Acetone vs. Ethanol

What's the Difference?

Acetone and ethanol are both organic compounds commonly used in various industries and applications. However, they differ in their chemical structures and properties. Acetone, also known as propanone, is a colorless liquid with a distinct fruity odor. It is highly volatile and flammable, making it an effective solvent for many substances. Acetone is commonly used in nail polish removers, paint thinners, and as a cleaning agent. On the other hand, ethanol, also known as ethyl alcohol, is a clear, colorless liquid with a mild, sweet odor. It is less volatile than acetone and is commonly used as a solvent, disinfectant, and fuel. Ethanol is also the main component in alcoholic beverages. While both acetone and ethanol have their own unique properties and uses, they are both valuable compounds in various industries.


Chemical FormulaC3H6OC2H6O
Molecular Weight58.08 g/mol46.07 g/mol
Boiling Point56.05°C78.37°C
Melting Point-94.9°C-114.1°C
Density0.79 g/cm³0.789 g/cm³
Solubility in WaterMiscibleMiscible
OdorSweet, fruityAlcoholic
FlammabilityHighly flammableHighly flammable
UsesNail polish remover, paint thinner, solventAlcoholic beverages, fuel, solvent

Further Detail


Acetone and ethanol are two commonly used organic solvents with distinct properties and applications. Understanding their attributes is crucial for various industries, including pharmaceuticals, cosmetics, and manufacturing. In this article, we will delve into the characteristics of acetone and ethanol, exploring their chemical structures, physical properties, uses, and potential hazards.

Chemical Structures

Acetone, also known as propanone, has the chemical formula C3H6O. It is a colorless liquid with a distinct sweet odor. Ethanol, on the other hand, is an alcohol with the chemical formula C2H5OH. It is also a colorless liquid but has a characteristic odor similar to that of alcoholic beverages.

Physical Properties

Acetone and ethanol differ in their physical properties. Acetone has a lower boiling point of approximately 56 degrees Celsius, while ethanol boils at around 78 degrees Celsius. This difference in boiling points makes acetone evaporate more quickly than ethanol. Additionally, acetone has a lower density than ethanol, with a density of 0.79 g/mL compared to ethanol's density of 0.79 g/mL. Both solvents are highly flammable, but ethanol has a higher flash point, making it slightly less volatile than acetone.


Acetone and ethanol find applications in various industries due to their unique properties. Acetone is commonly used as a solvent in the production of plastics, fibers, and pharmaceuticals. It is also a key ingredient in nail polish removers and paint thinners. Ethanol, on the other hand, is widely used as a solvent in the manufacturing of perfumes, cosmetics, and personal care products. It is also a primary component in alcoholic beverages and serves as a fuel additive in some countries.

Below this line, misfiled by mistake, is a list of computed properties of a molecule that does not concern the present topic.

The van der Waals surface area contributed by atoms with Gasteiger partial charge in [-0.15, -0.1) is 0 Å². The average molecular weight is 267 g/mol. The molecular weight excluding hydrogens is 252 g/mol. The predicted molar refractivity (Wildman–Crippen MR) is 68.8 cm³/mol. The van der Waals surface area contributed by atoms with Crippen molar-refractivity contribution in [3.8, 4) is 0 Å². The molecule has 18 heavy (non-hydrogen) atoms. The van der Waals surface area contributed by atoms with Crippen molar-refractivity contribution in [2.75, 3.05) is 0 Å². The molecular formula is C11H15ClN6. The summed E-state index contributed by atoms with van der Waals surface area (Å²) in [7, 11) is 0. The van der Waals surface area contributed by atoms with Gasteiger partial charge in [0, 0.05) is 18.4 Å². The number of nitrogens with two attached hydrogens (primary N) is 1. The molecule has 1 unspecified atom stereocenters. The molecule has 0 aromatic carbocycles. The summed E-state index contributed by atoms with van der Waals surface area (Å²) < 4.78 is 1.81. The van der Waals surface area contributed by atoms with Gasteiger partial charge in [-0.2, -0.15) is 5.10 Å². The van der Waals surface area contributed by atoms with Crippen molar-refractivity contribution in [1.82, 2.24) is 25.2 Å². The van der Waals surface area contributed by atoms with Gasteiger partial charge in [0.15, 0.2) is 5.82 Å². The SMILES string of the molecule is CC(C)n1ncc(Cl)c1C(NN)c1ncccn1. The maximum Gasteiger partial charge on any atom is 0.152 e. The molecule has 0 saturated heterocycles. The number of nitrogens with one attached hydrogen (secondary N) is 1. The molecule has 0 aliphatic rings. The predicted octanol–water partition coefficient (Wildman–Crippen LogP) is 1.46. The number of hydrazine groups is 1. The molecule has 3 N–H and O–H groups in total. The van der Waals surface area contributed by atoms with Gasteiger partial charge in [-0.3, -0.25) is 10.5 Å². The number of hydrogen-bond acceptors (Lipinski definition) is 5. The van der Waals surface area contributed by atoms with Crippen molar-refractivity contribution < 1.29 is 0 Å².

Both acetone and ethanol exhibit high solubility in water. Acetone is completely miscible with water, meaning it can dissolve in any proportion. Ethanol, while highly soluble in water, has a limit to its miscibility. At room temperature, ethanol can dissolve in water up to approximately 95% by volume, beyond which it forms a separate layer. This property is utilized in the production of alcoholic beverages, where ethanol is diluted to achieve desired alcohol content.

Chemical Reactions

Acetone and ethanol participate in various chemical reactions due to the presence of functional groups in their structures. Acetone, being a ketone, can undergo oxidation reactions to form carboxylic acids. It can also undergo condensation reactions to form aldol compounds. Ethanol, as an alcohol, can be oxidized to acetaldehyde and further to acetic acid. It can also participate in esterification reactions to form esters, which are commonly used in fragrance and flavor industries.


While acetone and ethanol have numerous applications, it is important to be aware of their potential hazards. Acetone is highly flammable and can form explosive mixtures with air. It is also a skin and eye irritant, and prolonged exposure can cause dryness and cracking of the skin. Ethanol, although less volatile than acetone, is also flammable and can cause eye and skin irritation. Additionally, both solvents should be handled with caution as they can be harmful if ingested or inhaled in large quantities.


In conclusion, acetone and ethanol are two widely used organic solvents with distinct properties and applications. Acetone, with its lower boiling point and density, is commonly employed in the production of plastics and pharmaceuticals, as well as in nail polish removers and paint thinners. Ethanol, on the other hand, finds extensive use in perfumes, cosmetics, and alcoholic beverages. Both solvents exhibit high solubility in water and participate in various chemical reactions. However, it is crucial to handle these solvents with care due to their flammability and potential health hazards. Understanding the attributes of acetone and ethanol is essential for ensuring their safe and effective use in various industries.

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